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'Referral advice' recommendation details

Referral for suspected cancer

Results 11-20 of 53

Guidance ID NICE 'referral advice' recommendation 'Referral advice' category
CG27 In suspected ovarian cancer, any woman with a palpable abdominal or pelvic mass on examination that is not obviously uterine fibroids or not of gastrointestinal or urological origin should have an urgent ultrasound scan. If the scan is suggestive of cancer, or if ultrasound is not available, an urgent referral should be made. Urgent
CG27 In cases of suspected endometrial cancer: - When a woman who is not on hormone replacement therapy presents with postmenopausal bleeding, an urgent referral should be made. - When a woman on hormone replacement therapy presents with persistent or unexplained postmenopausal bleeding after cessation of hormone replacement therapy for 6 weeks, an urgent referral should be made. - When a woman taking tamoxifen presents with postmenopausal bleeding, an urgent referral should be made. - An urgent referral should be considered in a patient with persistent intermenstrual bleeding and a negative pelvic examination. Urgent
CG27 In patients with suspected vulval cancer, an unexplained vulval lump or bleeding should prompt urgent referral. Urgent
CG27 A patient who presents with symptoms or signs suggestive of urological cancer should be referred to a team specialising in the management of urological cancer, depending on local arrangements. Urgent
CG27 If a hard, irregular prostate typical of a prostate carcinoma is felt on rectal examination, then the patient should be referred urgently. The prostate-specific antigen (PSA) should be measured and the result should accompany the referral. Patients do not need urgent referral if the prostate is simply enlarged and the prostate-specific antigen (PSA) is in the age-specific reference range. In a male patient with or without lower urinary tract symptoms and in whom the prostate is normal on digital rectal examination (DRE) but the age-specific prostate-specific antigen (PSA) is raised or rising, an urgent referral should be made. In those patients whose clinical state is compromised by other comorbidities, a discussion with the patient or carers and/or a specialist in urological cancer may be more appropriate. Symptomatic patients with high prostate-specific antigen (PSA) levels should be referred urgently. If there is doubt about whether to refer an asymptomatic male with a borderline level of prostate-specific antigen (PSA), the prostate-specific antigen (PSA) test should be repeated after an interval of 1 to 3 months. If the second test indicates that the prostate-specific antigen (PSA) level is rising, the patient should be referred urgently. Urgent
CG27 Referral recommendations in urological cancer: - In suspected bladder and renal cancer, patients of any age who present with painless macroscopic haematuria should be referred urgently. - In male or female patients with symptoms suggestive of a urinary infection who also present with macroscopic haematuria, investigations should be undertaken to diagnose and treat the infection before consideration of referral. If infection is not confirmed the patient should be referred urgently. - In all adult patients aged 40 years and older who present with recurrent or persistent urinary tract infection associated with haematuria, an urgent referral should be made. - In patients under 50 years of age with microscopic haematuria, the urine should be tested for proteinuria and serum creatinine levels measured. Those with proteinurea or raised serum creatinine should be referred to a renal physician. If there is no proteinuria and serum creatinine is normal, a non-urgent referral to a urologist should be made. - In patients aged 50 years and older who are found to have unexplained microscopic haematuria, an urgent referral should be made. - Any patient with an abdominal mass identified clinically or on imaging that is thought to be arising from the urinary tract should be referred urgently. Urgent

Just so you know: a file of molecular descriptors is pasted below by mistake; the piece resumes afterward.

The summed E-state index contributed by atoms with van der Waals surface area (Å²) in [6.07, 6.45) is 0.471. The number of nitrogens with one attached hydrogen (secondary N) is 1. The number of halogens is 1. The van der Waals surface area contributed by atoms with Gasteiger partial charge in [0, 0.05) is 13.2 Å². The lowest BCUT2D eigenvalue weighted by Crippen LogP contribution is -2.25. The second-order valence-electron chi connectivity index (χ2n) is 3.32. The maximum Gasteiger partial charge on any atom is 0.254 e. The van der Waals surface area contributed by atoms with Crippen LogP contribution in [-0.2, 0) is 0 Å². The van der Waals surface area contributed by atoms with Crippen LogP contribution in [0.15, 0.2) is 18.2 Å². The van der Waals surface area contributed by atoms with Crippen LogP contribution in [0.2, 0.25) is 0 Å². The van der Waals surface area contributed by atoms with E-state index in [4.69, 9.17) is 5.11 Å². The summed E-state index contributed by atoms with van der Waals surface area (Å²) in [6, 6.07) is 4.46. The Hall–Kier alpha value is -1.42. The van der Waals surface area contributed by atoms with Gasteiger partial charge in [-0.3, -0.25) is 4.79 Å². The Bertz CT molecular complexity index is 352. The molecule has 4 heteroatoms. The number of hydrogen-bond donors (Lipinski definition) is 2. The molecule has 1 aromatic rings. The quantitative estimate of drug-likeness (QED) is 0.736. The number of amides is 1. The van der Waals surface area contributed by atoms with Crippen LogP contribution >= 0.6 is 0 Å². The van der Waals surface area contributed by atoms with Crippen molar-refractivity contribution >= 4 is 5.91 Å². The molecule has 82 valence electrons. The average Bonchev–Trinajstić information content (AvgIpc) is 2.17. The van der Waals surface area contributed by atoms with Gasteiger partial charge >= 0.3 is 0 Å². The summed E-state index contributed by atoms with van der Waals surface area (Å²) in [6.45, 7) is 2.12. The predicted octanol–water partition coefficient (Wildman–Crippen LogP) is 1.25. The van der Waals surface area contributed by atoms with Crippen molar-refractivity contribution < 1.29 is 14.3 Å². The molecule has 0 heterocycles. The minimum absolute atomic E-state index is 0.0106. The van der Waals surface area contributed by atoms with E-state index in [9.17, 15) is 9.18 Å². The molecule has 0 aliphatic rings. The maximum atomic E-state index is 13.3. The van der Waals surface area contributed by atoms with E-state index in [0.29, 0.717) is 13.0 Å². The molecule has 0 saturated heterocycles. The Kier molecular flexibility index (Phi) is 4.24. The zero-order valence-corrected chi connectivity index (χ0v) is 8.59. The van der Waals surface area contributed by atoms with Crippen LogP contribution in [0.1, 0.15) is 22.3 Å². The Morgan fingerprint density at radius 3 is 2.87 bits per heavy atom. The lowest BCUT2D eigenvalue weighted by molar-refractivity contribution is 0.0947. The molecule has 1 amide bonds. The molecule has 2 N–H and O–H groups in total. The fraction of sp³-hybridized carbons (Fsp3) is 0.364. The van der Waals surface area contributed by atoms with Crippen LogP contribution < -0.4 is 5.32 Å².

CG27 In patients with suspected testicular cancer, any patient with a swelling or mass in the body of the testis should be referred urgently. An urgent ultrasound should be considered in men with a scrotal mass that does not transilluminate and/or when the body of the testis cannot be distinguished. Urgent
CG27 An urgent referral should be made for any patient presenting with symptoms or signs of penile cancer. These include progressive ulceration or a mass in the glans or prepuce particularly, but can involve the skin of the penile shaft. Lumps within the corpora cavernosa not involving penile skin are usually not cancer but indicate Peyronie's disease, which does not require urgent referral. Urgent
CG27 In suspected haematological cancer, patients with a blood count or blood film reported as acute leukaemia or persistent unexplained splenomegaly, an immediate referral should be made. Urgent
CG27 Any of the following additional features of lymphadenopathy should trigger further investigation and/or referral: persistence for 6 weeks or more, lymph nodes increasing in size, lymph nodes greater than 2 cm in size, widespread nature, associated splenomegaly, night sweats or weight loss. Urgent

This page was last updated: 22 August 2012

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Copyright 2014 National Institute for Health and Care Excellence. All rights reserved.